Dialing for Disaster
Your daughter has a flat. She calls you to come help her. It's dark and you're lost somewhere not too pleasant. You call for directions. You want to wish your son a happy birthday, but he's gone camping with friends. You can't reach him because he turned off his phone so he could have a bit of peace and quiet. Well, two out of three isn't bad.
Cellular phones are perfect for emergencies and for staying in touch whenever and wherever we need to be in touch. But there is growing evidence that phones and driving don't mix. With roads more crowded than ever and drivers seemingly more aggressive by the day, any distraction can lead to an accident, and cellular phones definitely are a distraction.
Consider also that young drivers (16-18) are among the least safe drivers on our roads. The crash rate for 16-year-old drivers is 5 times higher than for over-25 drivers! Parents naturally want their youngsters to have cellular phones to use in case of emergencies, but using cellular phones while driving is an added danger for these inexperienced drivers—and for the rest of us who are out on the roads with them.
Americans will continue to use phones in cars, just as we play our stereos, drink our breakfast coffee, adjust our appearance, dictate into recorders, shout at the kids in the back seat, and daydream about vacations and winning the lottery. We spend a lot of time in our cars, and we have begun to treat them as the second homes they have become. We will continue to use our phones, but a few common-sense safety rules maybe can save our lives.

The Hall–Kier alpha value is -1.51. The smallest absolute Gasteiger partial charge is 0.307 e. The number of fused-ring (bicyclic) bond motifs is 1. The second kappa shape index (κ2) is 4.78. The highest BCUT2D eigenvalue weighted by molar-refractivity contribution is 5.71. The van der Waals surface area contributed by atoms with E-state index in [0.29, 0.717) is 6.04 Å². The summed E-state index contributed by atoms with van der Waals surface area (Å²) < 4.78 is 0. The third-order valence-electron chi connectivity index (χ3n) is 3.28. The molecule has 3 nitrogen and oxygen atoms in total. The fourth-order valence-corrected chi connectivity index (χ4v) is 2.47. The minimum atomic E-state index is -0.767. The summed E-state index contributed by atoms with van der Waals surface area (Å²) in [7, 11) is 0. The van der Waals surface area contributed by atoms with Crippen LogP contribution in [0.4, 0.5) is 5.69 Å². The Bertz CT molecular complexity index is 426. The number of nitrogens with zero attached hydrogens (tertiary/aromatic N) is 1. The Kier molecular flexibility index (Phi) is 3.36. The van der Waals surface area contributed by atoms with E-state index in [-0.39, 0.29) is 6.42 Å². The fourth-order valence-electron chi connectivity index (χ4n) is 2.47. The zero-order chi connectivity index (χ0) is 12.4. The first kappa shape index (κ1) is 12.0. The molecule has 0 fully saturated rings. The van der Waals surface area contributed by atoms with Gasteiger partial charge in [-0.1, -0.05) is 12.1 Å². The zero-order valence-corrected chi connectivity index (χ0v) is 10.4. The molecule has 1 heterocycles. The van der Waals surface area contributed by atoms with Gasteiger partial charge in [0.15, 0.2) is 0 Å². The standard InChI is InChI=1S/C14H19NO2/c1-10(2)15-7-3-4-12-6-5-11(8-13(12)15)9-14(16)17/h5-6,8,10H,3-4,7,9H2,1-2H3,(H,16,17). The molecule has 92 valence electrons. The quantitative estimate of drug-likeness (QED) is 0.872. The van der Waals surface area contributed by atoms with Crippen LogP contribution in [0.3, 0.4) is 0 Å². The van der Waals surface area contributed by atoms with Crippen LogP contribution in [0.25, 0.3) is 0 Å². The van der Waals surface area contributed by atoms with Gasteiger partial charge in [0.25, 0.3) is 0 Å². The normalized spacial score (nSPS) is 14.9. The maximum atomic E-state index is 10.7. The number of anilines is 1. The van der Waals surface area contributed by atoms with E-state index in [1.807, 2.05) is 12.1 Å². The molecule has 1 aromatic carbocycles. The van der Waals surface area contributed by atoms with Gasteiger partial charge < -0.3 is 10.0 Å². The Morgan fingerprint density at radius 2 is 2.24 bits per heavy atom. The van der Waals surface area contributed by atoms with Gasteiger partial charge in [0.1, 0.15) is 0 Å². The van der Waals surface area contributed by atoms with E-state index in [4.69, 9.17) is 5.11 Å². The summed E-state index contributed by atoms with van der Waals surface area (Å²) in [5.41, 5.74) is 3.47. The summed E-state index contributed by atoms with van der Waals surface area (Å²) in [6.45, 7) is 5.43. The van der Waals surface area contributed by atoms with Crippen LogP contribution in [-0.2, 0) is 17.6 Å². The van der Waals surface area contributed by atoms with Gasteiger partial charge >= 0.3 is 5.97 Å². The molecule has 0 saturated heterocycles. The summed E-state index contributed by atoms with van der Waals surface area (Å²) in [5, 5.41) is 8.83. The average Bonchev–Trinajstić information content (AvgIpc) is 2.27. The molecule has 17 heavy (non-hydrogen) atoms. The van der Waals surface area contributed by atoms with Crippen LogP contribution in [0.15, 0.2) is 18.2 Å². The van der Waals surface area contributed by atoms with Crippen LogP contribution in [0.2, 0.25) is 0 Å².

- If traffic is heavy, turn off your phone.
- Pull off the road before phoning.
- Try to use a hands-free type of phone.
- Save stressful, intense calls for home or office.
- Monitor phone use by your young driver.
- If you must phone while driving, do so only when you can easily respond to traffic conditions.
The best advice about phoning and driving probably is the simplest: USE YOUR HEAD before you use your phone.